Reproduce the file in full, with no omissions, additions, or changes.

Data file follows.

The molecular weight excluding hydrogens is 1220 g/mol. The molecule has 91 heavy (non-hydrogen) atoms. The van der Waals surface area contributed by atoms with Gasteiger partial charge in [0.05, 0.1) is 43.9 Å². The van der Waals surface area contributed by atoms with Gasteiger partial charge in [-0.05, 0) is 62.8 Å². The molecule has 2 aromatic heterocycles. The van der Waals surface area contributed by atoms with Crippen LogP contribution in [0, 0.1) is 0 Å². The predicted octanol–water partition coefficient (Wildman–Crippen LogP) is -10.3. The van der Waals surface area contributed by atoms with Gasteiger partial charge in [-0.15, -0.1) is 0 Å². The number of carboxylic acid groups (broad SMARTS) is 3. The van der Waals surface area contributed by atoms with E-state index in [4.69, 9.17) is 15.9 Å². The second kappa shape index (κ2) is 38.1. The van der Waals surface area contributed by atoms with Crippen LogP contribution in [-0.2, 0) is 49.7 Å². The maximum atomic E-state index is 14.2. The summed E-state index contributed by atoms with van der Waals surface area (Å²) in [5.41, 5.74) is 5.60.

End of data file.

The molecular weight excluding hydrogens is 1220 g/mol. The molecule has 91 heavy (non-hydrogen) atoms. The van der Waals surface area contributed by atoms with Gasteiger partial charge in [0.05, 0.1) is 43.9 Å². The van der Waals surface area contributed by atoms with Gasteiger partial charge in [-0.05, 0) is 62.8 Å². The molecule has 2 aromatic heterocycles. The van der Waals surface area contributed by atoms with Crippen LogP contribution in [0, 0.1) is 0 Å². The predicted octanol–water partition coefficient (Wildman–Crippen LogP) is -10.3. The van der Waals surface area contributed by atoms with Gasteiger partial charge in [-0.15, -0.1) is 0 Å². The number of carboxylic acid groups (broad SMARTS) is 3. The van der Waals surface area contributed by atoms with E-state index in [4.69, 9.17) is 15.9 Å². The second kappa shape index (κ2) is 38.1. The van der Waals surface area contributed by atoms with Crippen LogP contribution in [-0.2, 0) is 49.7 Å². The maximum atomic E-state index is 14.2. The summed E-state index contributed by atoms with van der Waals surface area (Å²) in [5.41, 5.74) is 5.60.